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Science

The United States Department of Homeland Security’s (DHS) Science and Technology Directorate (S&T) has pulled out its crystal ball to look 20 years into the future. In this case, the ball is made of focus groups and the future is that of technologies available to first responders a generation from now. The idea is to anticipate the needs of first responders to make sure that the appropriate technology is available to meet future disasters and terrorist attacks. Read More

The object that NASA’s Curiosity Mars rover found on Sunday is probably a piece of plastic that fell off the unmanned exploration vehicle. According to mission control at the Jet Propulsion Laboratory (JPL) at Pasadena, California, the object is “benign” and poses no likely threat to continuing the mission. However, the JPL rover team has not yet definitely identified the object and will continue investigating for another day. Read More

NASA’s unmanned Mars rover Curiosity took a pause in its activities after spotting a bright object. As yet unidentified, it was spotted while Curiosity was collecting its first soil samples. Fearing that the object might be a part of Curiosity itself that fell off, mission control at the Jet Propulsion Laboratory (JPL) in Pasadena, California has suspended Curiosity’s exploration until the object is identified. Read More
Astrobotic Technology Inc., a spin-off company of Carnegie Mellon University (CMU), has debuted its full-size flight prototype of its Polaris lunar water-prospecting robot. Polaris is specially designed to work in the permanently shadowed craters at the Moon’s poles. Scheduled to be sent to the Moon using a SpaceX Falcon 9 launch vehicle, the solar-powered rover is a contender in the US$20 million Google Lunar X Prize and is tasked with seeking ice deposits that could be used by future colonists. Read More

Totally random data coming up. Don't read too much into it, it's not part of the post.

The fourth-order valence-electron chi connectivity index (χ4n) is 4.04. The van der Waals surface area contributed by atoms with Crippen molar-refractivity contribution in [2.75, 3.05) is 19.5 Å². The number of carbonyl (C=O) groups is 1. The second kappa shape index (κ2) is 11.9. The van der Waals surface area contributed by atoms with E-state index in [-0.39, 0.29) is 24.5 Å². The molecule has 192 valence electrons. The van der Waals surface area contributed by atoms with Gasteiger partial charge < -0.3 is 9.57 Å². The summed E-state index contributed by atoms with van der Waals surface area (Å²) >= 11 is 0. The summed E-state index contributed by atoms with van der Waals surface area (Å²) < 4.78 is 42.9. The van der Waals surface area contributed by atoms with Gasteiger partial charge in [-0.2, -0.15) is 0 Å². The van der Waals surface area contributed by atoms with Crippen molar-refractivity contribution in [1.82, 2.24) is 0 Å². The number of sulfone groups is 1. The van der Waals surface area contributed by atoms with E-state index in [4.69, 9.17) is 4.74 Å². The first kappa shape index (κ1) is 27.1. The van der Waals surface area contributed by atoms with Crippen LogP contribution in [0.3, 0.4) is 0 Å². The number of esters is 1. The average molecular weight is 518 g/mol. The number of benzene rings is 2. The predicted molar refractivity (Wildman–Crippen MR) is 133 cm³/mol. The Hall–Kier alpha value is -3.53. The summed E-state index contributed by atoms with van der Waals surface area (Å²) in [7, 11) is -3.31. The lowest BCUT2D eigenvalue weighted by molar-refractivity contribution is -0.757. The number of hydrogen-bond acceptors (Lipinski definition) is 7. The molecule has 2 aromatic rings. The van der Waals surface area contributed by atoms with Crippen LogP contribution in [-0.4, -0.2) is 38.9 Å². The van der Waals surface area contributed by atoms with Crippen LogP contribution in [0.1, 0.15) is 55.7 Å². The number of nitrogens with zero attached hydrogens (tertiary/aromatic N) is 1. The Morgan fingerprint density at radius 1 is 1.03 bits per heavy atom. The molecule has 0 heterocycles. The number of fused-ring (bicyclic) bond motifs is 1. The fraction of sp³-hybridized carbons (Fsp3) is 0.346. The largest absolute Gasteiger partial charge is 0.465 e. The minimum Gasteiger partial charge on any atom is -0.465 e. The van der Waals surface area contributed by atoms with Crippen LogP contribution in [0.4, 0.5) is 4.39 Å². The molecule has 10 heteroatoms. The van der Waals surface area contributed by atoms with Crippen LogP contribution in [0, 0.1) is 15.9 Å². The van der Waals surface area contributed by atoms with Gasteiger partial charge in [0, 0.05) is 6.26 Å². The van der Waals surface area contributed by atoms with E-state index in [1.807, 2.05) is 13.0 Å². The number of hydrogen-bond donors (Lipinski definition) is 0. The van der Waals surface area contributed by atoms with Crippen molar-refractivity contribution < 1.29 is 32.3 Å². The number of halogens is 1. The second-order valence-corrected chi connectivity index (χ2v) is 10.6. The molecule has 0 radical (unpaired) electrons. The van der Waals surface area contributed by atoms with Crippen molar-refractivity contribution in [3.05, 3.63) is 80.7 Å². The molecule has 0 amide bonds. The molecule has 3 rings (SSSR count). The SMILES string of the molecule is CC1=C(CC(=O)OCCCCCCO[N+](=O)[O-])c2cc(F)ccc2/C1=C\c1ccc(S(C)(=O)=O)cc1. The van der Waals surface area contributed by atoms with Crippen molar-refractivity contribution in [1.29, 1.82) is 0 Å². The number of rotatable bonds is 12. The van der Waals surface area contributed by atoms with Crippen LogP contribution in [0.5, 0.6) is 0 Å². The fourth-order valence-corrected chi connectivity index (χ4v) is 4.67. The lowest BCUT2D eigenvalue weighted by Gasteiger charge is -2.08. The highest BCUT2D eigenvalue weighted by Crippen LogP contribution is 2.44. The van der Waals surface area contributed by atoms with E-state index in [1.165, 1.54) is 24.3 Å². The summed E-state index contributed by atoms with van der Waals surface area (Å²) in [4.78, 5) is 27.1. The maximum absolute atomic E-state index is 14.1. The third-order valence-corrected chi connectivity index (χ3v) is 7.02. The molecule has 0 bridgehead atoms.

Scooping up a handful of dirt may seem simple, but for a robot operating on another planet, it’s a major operation. NASA’s Curiosity Mars rover is making itself ready to collect its first soil sample at an area called “Rocknest.” The preparations involve testing the nuclear-powered rover’s motorized scoop and cleaning out its Chemistry and Mineralogy (ChemMin) and Sample Analysis at Mars (SAM) laboratories of any terrestrial contaminants before receiving soil samples. Read More
We're used to the thought of humans sweating to cool down, but what about buildings? Researchers at ETH Zurich have applied the biological cooling mechanism to the task of keeping a building cool, and in the process have hit upon a novel and inexpensive method of cooling houses which could prove useful for homes in both developed and emerging nations. Read More
The single biggest factor hindering the convenience, and therefore the adoption, of electric vehicles is the batteries used to power them. While filling up an ICE vehicle takes just a few minutes at the pump, electric vehicle recharge times are measured in hours. Engineers at the University of California, San Diego, have developed new algorithms that improve the efficiency of existing lithium-ion batteries and could allow them to be charged twice as fast than is currently possible. Read More
Researchers at Disney Research Pittsburgh and Carnegie Mellon University are experimenting with 3D printed optics using clear resin. Printed optics can create a variety of effects within 3D-printed objects, from focusing light within printed prisms to channeling light through honeycomb-like "light pipes," which give the effect of individually lit pixels. Read More
Following on from news out of the University at Buffalo earlier this year that a graphene varnish could significantly slow the corrosion of steel, researchers from Monash and Rice Universities have used a graphene coating to improve copper’s resistance to corrosion by nearly 100 times. The researchers say such a dramatic extension of the metal’s useful life could result in significant cost savings for a wide range of industries. Read More
Boeing has filed a patent for a method of disposing of dead satellites and other debris orbiting the earth by hitting them with a puff of gas. The method, which is still at the conceptual stage, is designed to slow down satellites, forcing them to re-enter the atmosphere without sending up more space junk that itself will need disposing of. Read More
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